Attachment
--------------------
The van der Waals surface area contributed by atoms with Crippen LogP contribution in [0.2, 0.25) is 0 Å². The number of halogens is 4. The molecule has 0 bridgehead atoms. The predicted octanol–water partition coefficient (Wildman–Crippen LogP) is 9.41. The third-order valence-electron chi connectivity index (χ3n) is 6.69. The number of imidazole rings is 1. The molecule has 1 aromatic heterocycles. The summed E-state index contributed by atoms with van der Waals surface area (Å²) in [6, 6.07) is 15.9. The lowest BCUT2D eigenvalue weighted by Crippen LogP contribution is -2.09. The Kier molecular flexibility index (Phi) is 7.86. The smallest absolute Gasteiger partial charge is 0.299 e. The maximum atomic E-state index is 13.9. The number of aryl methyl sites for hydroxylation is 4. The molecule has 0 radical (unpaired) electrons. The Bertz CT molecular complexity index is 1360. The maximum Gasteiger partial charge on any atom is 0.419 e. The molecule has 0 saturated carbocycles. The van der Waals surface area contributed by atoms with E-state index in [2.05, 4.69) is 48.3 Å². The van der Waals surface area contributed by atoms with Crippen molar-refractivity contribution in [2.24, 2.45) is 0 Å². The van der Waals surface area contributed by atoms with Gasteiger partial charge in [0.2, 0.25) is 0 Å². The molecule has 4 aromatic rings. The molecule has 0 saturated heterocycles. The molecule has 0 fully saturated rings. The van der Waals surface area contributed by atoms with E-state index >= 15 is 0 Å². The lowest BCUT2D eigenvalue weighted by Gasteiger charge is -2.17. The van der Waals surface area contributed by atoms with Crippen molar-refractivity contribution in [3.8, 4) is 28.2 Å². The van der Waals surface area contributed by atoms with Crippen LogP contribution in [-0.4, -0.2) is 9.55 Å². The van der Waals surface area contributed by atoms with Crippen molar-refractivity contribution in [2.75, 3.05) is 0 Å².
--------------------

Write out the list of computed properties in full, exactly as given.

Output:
The van der Waals surface area contributed by atoms with Crippen LogP contribution in [0.2, 0.25) is 0 Å². The number of halogens is 4. The molecule has 0 bridgehead atoms. The predicted octanol–water partition coefficient (Wildman–Crippen LogP) is 9.41. The third-order valence-electron chi connectivity index (χ3n) is 6.69. The number of imidazole rings is 1. The molecule has 1 aromatic heterocycles. The summed E-state index contributed by atoms with van der Waals surface area (Å²) in [6, 6.07) is 15.9. The lowest BCUT2D eigenvalue weighted by Crippen LogP contribution is -2.09. The Kier molecular flexibility index (Phi) is 7.86. The smallest absolute Gasteiger partial charge is 0.299 e. The maximum atomic E-state index is 13.9. The number of aryl methyl sites for hydroxylation is 4. The molecule has 0 radical (unpaired) electrons. The Bertz CT molecular complexity index is 1360. The maximum Gasteiger partial charge on any atom is 0.419 e. The molecule has 0 saturated carbocycles. The van der Waals surface area contributed by atoms with E-state index in [2.05, 4.69) is 48.3 Å². The van der Waals surface area contributed by atoms with Crippen molar-refractivity contribution in [2.24, 2.45) is 0 Å². The van der Waals surface area contributed by atoms with Gasteiger partial charge in [0.2, 0.25) is 0 Å². The molecule has 4 aromatic rings. The molecule has 0 saturated heterocycles. The molecule has 0 fully saturated rings. The van der Waals surface area contributed by atoms with E-state index >= 15 is 0 Å². The lowest BCUT2D eigenvalue weighted by Gasteiger charge is -2.17. The van der Waals surface area contributed by atoms with Crippen molar-refractivity contribution in [3.8, 4) is 28.2 Å². The van der Waals surface area contributed by atoms with Crippen LogP contribution in [-0.4, -0.2) is 9.55 Å². The van der Waals surface area contributed by atoms with Crippen molar-refractivity contribution in [2.75, 3.05) is 0 Å².